Though it is often defined as reverence given to a divine being or power, it need not have supernatural implications. The origin of the word “worship” is in the Old English weorthscippen, meaning to ascribe worth to something….

This is a start towards an understanding of why we worship, although it leaves unanswered the question of what that “something” is to which we are going to ascribe worth. James Luther Adams (1998) goes further, saying:

The free church is that community which is committed to determining what is rightly of ultimate concern to persons of free faith.

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Possibilities for Post-Christian Worship, pt. 1

First in a series. Bibliography will be included with the final post.

(A) What is “post-Christian”?

At the beginning of his monumental history of American liberal theology, scholar Gary Dorrien (2001, p. xx) briefly addresses the state of liberal theology today, saying: “Today the liberal perspective in theology encompasses a wide spectrum of Christian and, arguably, post-Christian and interreligious positions.” This statement of Dorrien’s raises the interesting question of what a post-Christian or interreligious position might look like, and the even more interesting question of what a post-Christian or interreligious congregation might look like.

I would state with some confidence that post-Christian and interreligious congregations do exist, and have existed for some years now. In 1971, Dana Greeley, who was president of the Unitarian Universalist Association from 1961 to 1969, wrote:

A question asked of Unitarians and Universalists again and again is “Are you Christians?” I have spoken and written many times on this subject, but I have no simple answer to the question. Most Catholic and Protestant Christians, until fairly recently anyway, would have said that we are not Christians. Most Jews would think that we are Christians. When I told one Unitarian friend that Anglicanism’s Dean Stanley referred to Channing as “the morning star of the second reformation,” my friend immediately concluded that Channing was heralding or prophseying a new era, and as Protestantism (resulting from the first Reformation) went beyond Catholicism, so the second Reformation would go beyond Protestantism; a post-Protestant, post-Christian era would begin. Numerous people believe that, or interpret Unitarianism that way. It is a plausible diagnosis, though Channing would never have thought of himself as the forerunner of a non-Christian faith. (For that matter, Jesus would never have thought of himself as the forerunner of a non-Jewish faith.)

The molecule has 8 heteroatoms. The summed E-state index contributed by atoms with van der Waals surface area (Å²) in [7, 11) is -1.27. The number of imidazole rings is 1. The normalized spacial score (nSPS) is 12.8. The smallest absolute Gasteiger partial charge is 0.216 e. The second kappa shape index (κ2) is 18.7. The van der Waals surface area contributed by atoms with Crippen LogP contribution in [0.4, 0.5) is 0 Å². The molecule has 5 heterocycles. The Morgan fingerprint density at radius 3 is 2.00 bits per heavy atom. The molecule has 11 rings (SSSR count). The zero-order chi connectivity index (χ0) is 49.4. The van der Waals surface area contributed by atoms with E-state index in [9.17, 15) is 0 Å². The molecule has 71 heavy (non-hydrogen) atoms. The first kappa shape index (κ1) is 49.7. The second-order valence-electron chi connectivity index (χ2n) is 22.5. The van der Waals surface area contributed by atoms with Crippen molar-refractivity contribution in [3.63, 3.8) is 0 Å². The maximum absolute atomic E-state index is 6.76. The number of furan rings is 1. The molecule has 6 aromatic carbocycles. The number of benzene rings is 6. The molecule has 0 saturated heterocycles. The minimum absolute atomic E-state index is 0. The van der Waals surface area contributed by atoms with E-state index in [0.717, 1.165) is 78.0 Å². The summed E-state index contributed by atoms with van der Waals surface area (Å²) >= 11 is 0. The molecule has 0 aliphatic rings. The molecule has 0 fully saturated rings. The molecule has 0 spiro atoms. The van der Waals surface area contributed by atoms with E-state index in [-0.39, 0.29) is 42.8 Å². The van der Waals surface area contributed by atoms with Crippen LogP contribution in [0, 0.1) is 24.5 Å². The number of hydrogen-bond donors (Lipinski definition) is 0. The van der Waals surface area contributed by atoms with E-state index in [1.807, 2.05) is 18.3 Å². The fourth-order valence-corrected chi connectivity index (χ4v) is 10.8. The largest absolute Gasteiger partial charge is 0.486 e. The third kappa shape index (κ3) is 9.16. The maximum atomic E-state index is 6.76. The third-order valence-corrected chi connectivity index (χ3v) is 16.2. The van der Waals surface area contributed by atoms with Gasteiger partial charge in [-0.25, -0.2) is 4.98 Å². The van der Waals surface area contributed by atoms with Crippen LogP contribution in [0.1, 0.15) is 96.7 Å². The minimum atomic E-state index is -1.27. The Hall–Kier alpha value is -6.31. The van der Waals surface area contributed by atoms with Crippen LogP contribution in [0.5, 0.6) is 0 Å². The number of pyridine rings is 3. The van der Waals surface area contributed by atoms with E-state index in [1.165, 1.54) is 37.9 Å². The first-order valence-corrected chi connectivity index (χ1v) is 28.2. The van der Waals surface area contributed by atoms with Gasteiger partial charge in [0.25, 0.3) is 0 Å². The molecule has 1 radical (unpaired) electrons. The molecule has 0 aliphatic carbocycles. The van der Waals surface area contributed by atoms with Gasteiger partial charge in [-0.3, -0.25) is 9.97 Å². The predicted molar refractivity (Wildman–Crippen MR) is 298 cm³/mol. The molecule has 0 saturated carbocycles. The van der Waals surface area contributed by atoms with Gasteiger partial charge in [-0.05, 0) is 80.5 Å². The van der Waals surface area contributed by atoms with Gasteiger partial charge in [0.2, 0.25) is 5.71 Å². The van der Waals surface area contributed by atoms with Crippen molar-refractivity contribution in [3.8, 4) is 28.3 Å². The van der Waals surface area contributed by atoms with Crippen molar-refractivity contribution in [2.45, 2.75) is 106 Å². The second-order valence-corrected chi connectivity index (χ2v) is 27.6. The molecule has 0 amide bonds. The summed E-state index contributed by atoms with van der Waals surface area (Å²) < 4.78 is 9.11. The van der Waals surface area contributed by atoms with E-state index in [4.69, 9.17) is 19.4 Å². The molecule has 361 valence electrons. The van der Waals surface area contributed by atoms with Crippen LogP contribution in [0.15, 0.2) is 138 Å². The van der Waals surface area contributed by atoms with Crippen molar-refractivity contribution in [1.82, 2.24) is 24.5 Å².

In this passage, Greeley begins to develop one plausible definition for what it might mean to have a post-Christian position as a positive, affirmative religious stance. First of all, Greeley’s post-Christian position looks enough like Christianity to be perceived as such by non-Christians; whereas most avowed Christians would deny that the post-Christian is indeed Christian. Today, many Unitarian Universalist congregations could be characterized as post-Christian using this criterion. They retain certain outward aspects of Christianity, such as holding weekly communal meetings on Sunday morning — a distinctively Christian practice. At the same time, they do not fulfill some common criteria for determining whether or not someone is Christian. Speaking from a Unitarian Universalist perspective, Edward A. Cahill (1974) writes: “Christianity calls for the acceptance on faith of a precisely defined belief system,” in contrast to, say Judaism which requires “observance of rigorous social and ritualistic prescripts”; and both these traditions contrast with Unitarian Universalism which requires “the exercise of the free use of reason in an open atmosphere of mutual respect.” Neither Christian nor non-Christian, Unitarian Universalists might best be described as post-Christian.

Greeley’s second point provides a more positive definition of the post-Christian position. More positively, a post-Christian position can be seen as continuing in the tradition of the Protestant Reformation, by taking what is perceived as the best of the Christian tradition while rejecting certain aspects of the tradition which are seen as non-essential. Thus, the post-Christian position retains a connection with Christian tradition, but moves outside some common definitions of what it means to be Christian. We might expand Greeley’s definition to include positions that are derived from the moral, religious, and/or ethical teachings of Christianity but which retain an openness to other moral, religious, and/or ethical teachings.

It’s important to remember that some other definitions emphasize that the post-Christian position has lost what it truly means to be a Christian. For example, the term “post-Christian” may be used in certain Christian circles to indicate persons who lack basic knowledge of the Christian tradition; or “post-Christian” can refer to a society which was perceived as formerly being grounded in Christian values, but which had fallen away from Christianity and into secularism. However, in this essay I am using the term in its positive sense.

Next: What is worship for a post-Christian congregation?